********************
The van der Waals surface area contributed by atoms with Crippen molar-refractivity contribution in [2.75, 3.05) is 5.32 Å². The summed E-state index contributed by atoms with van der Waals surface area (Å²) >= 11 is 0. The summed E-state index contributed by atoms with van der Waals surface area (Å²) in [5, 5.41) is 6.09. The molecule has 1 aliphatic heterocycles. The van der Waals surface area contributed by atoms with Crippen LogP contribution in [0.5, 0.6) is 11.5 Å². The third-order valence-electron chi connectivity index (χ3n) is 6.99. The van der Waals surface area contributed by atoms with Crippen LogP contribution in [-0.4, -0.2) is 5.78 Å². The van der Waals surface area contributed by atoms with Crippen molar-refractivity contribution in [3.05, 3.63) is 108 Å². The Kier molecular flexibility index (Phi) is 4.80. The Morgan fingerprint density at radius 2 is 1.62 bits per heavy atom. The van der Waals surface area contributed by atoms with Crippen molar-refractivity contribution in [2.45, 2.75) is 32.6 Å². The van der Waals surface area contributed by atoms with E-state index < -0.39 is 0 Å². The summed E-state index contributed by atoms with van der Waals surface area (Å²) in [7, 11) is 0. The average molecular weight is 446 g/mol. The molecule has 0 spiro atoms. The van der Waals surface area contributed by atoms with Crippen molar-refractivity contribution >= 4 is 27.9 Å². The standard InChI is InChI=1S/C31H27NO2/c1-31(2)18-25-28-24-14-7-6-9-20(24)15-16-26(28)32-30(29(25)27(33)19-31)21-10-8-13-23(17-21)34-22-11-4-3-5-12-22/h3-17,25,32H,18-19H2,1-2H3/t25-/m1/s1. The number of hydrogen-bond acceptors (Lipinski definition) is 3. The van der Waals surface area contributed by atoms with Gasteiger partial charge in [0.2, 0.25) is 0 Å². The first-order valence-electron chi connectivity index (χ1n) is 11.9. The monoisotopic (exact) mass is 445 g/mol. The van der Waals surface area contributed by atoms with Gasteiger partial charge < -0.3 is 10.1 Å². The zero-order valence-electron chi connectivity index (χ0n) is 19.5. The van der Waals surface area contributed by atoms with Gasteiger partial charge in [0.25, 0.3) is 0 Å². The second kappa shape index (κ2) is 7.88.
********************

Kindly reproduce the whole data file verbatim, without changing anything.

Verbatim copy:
The van der Waals surface area contributed by atoms with Crippen molar-refractivity contribution in [2.75, 3.05) is 5.32 Å². The summed E-state index contributed by atoms with van der Waals surface area (Å²) >= 11 is 0. The summed E-state index contributed by atoms with van der Waals surface area (Å²) in [5, 5.41) is 6.09. The molecule has 1 aliphatic heterocycles. The van der Waals surface area contributed by atoms with Crippen LogP contribution in [0.5, 0.6) is 11.5 Å². The third-order valence-electron chi connectivity index (χ3n) is 6.99. The van der Waals surface area contributed by atoms with Crippen LogP contribution in [-0.4, -0.2) is 5.78 Å². The van der Waals surface area contributed by atoms with Crippen molar-refractivity contribution in [3.05, 3.63) is 108 Å². The Kier molecular flexibility index (Phi) is 4.80. The Morgan fingerprint density at radius 2 is 1.62 bits per heavy atom. The van der Waals surface area contributed by atoms with Crippen molar-refractivity contribution in [2.45, 2.75) is 32.6 Å². The van der Waals surface area contributed by atoms with E-state index < -0.39 is 0 Å². The summed E-state index contributed by atoms with van der Waals surface area (Å²) in [7, 11) is 0. The average molecular weight is 446 g/mol. The molecule has 0 spiro atoms. The van der Waals surface area contributed by atoms with Crippen molar-refractivity contribution >= 4 is 27.9 Å². The standard InChI is InChI=1S/C31H27NO2/c1-31(2)18-25-28-24-14-7-6-9-20(24)15-16-26(28)32-30(29(25)27(33)19-31)21-10-8-13-23(17-21)34-22-11-4-3-5-12-22/h3-17,25,32H,18-19H2,1-2H3/t25-/m1/s1. The number of hydrogen-bond acceptors (Lipinski definition) is 3. The van der Waals surface area contributed by atoms with Gasteiger partial charge in [0.2, 0.25) is 0 Å². The first-order valence-electron chi connectivity index (χ1n) is 11.9. The monoisotopic (exact) mass is 445 g/mol. The van der Waals surface area contributed by atoms with Gasteiger partial charge < -0.3 is 10.1 Å². The zero-order valence-electron chi connectivity index (χ0n) is 19.5. The van der Waals surface area contributed by atoms with Gasteiger partial charge in [0.25, 0.3) is 0 Å². The second kappa shape index (κ2) is 7.88.